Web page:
07/24/2014 07:31 EDT | Updated 09/23/2014 05:59 EDT

Loretta Saunders murder accused whisked into court early

The couple accused of killing Saint Mary's University student Loretta Saunders is back in Halifax provincial court today for a week-long preliminary hearing, whisked into the building early and escorted by about two dozen police and sheriffs a day after her uncle lunged at the pair in court.

Halifax couple Victoria Henneberry, 28, and Blake Leggette, 26, who are charged with first-degree murder in the death of Saunders earlier this year, arrived in court for Day 4 of the hearing around 7:30 a.m. AT Thursday.

​Saunders, 26, disappeared from Halifax on Feb. 13. Henneberry and Leggette had been subletting Saunders's apartment in Cowie Hill. They were arrested in Ontario with her car five days after she disappeared. Her body was found in a wooded area off the Trans-Canada Highway in New Brunswick on Feb. 26.

On Wednesday, Herman MacLean lunged at the two accused. Other family members grabbed him before he could reach the two. Authorities hustled Leggette and Henneberry into a secure corridor while sheriffs rushed into the courtroom.

After the incident, members of the Saunders family pleaded with MacLean to calm down.

"We're here for Loretta," said one family member as others broke down sobbing.

The family was then escorted out of the courtroom to a waiting room.

"I was worried for my client's safety this morning," said defence attorney Terry Sheppard on Wednesday. "That was quite the scary moment."

Once the area was cleared, Leggette and Henneberry were taken back to their cells.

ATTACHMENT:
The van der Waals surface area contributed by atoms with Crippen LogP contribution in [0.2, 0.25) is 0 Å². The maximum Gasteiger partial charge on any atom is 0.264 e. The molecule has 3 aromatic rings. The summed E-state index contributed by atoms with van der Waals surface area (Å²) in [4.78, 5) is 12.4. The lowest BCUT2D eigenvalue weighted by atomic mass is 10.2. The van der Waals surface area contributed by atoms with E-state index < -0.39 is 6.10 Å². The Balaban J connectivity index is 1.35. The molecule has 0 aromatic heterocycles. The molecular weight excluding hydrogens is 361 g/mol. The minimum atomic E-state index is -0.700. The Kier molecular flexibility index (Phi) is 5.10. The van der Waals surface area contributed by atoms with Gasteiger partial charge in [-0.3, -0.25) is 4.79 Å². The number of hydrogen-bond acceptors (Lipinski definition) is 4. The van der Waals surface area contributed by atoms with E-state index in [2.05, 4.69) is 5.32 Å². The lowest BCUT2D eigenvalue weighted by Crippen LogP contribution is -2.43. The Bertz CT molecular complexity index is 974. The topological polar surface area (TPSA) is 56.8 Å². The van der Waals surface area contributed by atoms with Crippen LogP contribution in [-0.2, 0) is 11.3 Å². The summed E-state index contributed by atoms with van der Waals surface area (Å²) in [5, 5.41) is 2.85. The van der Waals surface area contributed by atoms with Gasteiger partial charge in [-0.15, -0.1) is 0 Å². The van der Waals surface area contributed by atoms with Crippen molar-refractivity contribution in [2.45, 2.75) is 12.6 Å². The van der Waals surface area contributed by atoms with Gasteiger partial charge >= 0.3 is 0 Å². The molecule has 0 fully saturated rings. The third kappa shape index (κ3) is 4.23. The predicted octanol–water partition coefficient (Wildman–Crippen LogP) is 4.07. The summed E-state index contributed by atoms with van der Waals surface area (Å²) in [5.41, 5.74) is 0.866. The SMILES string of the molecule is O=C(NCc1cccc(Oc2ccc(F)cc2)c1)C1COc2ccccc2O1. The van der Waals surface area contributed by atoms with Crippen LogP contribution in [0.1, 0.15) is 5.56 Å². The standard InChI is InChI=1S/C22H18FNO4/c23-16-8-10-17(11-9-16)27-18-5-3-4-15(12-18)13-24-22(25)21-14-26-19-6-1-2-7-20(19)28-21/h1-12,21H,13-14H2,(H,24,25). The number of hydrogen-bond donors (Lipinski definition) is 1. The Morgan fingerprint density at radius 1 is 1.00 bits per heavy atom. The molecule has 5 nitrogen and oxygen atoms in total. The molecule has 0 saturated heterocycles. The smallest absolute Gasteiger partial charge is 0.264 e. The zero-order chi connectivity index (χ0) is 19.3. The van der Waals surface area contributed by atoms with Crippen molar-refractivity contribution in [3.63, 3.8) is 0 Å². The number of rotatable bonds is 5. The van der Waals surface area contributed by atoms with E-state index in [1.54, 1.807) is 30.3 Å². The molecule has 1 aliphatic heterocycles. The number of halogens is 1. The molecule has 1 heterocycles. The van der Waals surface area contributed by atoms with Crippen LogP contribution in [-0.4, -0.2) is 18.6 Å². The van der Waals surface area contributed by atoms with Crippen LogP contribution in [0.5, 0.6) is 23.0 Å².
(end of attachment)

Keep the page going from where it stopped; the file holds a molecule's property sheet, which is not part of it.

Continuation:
After a morning break, the hearing resumed.

"The sheriffs here are doing an exceptional job. They did an exceptional job this afternoon and contained the situation," said Sheppard.

Police with assault rifles and extra sheriffs were on hand Wednesday as Henneberry and Leggette were taken back to jail for the night.

Even before the outburst, emotions were running high.

Saunders's family members and other supporters waited for Leggette and Henneberry to arrive at the courthouse on Wednesday morning, holding signs bearing the slain woman's photo.

"What did you do to my daughter?" screamed Saunders's mother. "Coward. Tell me."

Publication ban continues

More police witnesses took the stand on Wednesday, but there's a publication ban on reporting any evidence being presented.

Publication bans protect the right of suspects to a fair trial. Preliminary hearings determine whether there is enough evidence to take the case to trial.

Senior Crown attorney Christine Driscoll said outside court she expects to call 15 police and civilian witnesses.

Early Tuesday, Judge Anne Derrick excluded everyone from the court for a voir dire, including the Saunders family and media. Only Legette, Henneberry, the lawyers and sheriffs were allowed to stay.

A voir dire is a trial within a trial during which lawyers discuss points of law and the admissibility of evidence.

Judge Anne Derrick decided to allow the information discussed in voir dire to be allowed as evidence, though what was discussed has not be revealed.

The slaying of Saunders renewed calls for a national inquiry into missing and murdered aboriginal women. She was Inuk, studying Canada's many missing and murdered aboriginal women.

The preliminary hearing is scheduled to continue through Friday, and, if necessary, Aug. 1.